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Six Dimensional Cranial Motion Detection Using a Novel Capacitive Monitoring Technology

P Sadeghi*, J Robar, Dalhousie University, Halifax, NS, CA


(Sunday, 7/12/2020)   [Eastern Time (GMT-4)]

Room: AAPM ePoster Library

Purpose: To evaluate continuous 6D cranial motion detection using a novel capacitive monitoring technology. The system is sensitive to the motion of the cranium within the thermoplastic mask and not the mask itself. It is non-ionizing, modular, and provides near real-time cranial positioning information without relying on surrogates such as skin or requiring any modifications to the mask. Similar capacitive technology has been shown to detect translations accurately; this work examines the additional measurement of rotational motion.

Methods: The capacitive system includes a conductive sensor array in the shape of a ring, with inner and outer radii of 8 and 16 cm, at the vertex of the cranium. The sensor ring is divided into four quadrants (figure 1). Two volunteers were fitted with an S-frame thermoplastic mask. For each volunteer, the sensor array was located around the cranium positioned using a hexapod translational/rotational stage to simulate cranial motion. The array was translated and rotated by known amounts in 6D and the capacitance was readout continuously from all four sensors. A Spearman correlation matrix was populated for each motion and volunteer to classify motion type.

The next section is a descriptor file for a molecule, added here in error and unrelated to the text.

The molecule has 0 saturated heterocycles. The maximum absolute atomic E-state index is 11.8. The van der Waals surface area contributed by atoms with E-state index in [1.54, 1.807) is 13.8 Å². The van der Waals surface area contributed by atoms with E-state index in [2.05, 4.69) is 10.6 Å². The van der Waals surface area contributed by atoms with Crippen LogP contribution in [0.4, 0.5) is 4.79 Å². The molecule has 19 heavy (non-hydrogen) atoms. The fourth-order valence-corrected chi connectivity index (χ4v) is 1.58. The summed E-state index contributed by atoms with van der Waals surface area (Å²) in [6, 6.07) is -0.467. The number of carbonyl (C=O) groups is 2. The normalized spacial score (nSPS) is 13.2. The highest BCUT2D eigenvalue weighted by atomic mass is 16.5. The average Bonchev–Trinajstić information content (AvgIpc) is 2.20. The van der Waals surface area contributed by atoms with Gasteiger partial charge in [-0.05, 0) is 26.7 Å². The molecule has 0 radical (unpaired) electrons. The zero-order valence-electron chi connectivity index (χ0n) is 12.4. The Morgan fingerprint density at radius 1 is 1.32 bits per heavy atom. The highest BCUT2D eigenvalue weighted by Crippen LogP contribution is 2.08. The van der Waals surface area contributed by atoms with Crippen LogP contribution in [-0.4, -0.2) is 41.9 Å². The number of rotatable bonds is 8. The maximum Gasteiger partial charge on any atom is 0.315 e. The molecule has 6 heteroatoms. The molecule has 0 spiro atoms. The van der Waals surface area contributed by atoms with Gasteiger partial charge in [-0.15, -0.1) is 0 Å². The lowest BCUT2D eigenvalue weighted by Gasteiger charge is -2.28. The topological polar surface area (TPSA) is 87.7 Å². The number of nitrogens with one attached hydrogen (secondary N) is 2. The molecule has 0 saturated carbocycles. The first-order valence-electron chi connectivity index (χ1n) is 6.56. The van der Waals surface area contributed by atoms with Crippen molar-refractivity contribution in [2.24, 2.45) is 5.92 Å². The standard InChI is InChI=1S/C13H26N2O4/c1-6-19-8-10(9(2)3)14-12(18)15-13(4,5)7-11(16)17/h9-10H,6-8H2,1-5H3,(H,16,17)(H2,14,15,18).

Results: Changes in signal were sufficient for sub-millimeter motion and sub-degree rotations and could be used for quantifying the motion once the direction of the motion was classified. Spearman correlation matrices were rounded to half integer values and the six degrees of motion were uniquely classified by determining five categories with the Spearman matrices. For both volunteers there was agreement for motion classification.

Conclusion: This novel technology permits sensing and classification of cranial motion in near real-time within the thermoplastic immobilization mask.

Funding Support, Disclosures, and Conflict of Interest: The authors report grants from Atlantic Canada Opportunities Agency (ACOA), and non-financial support from Brainlab AG, during the conduct of the study. In addition, the authors have a provisional patent application pending and a licensing agreement with Brainlab AG.


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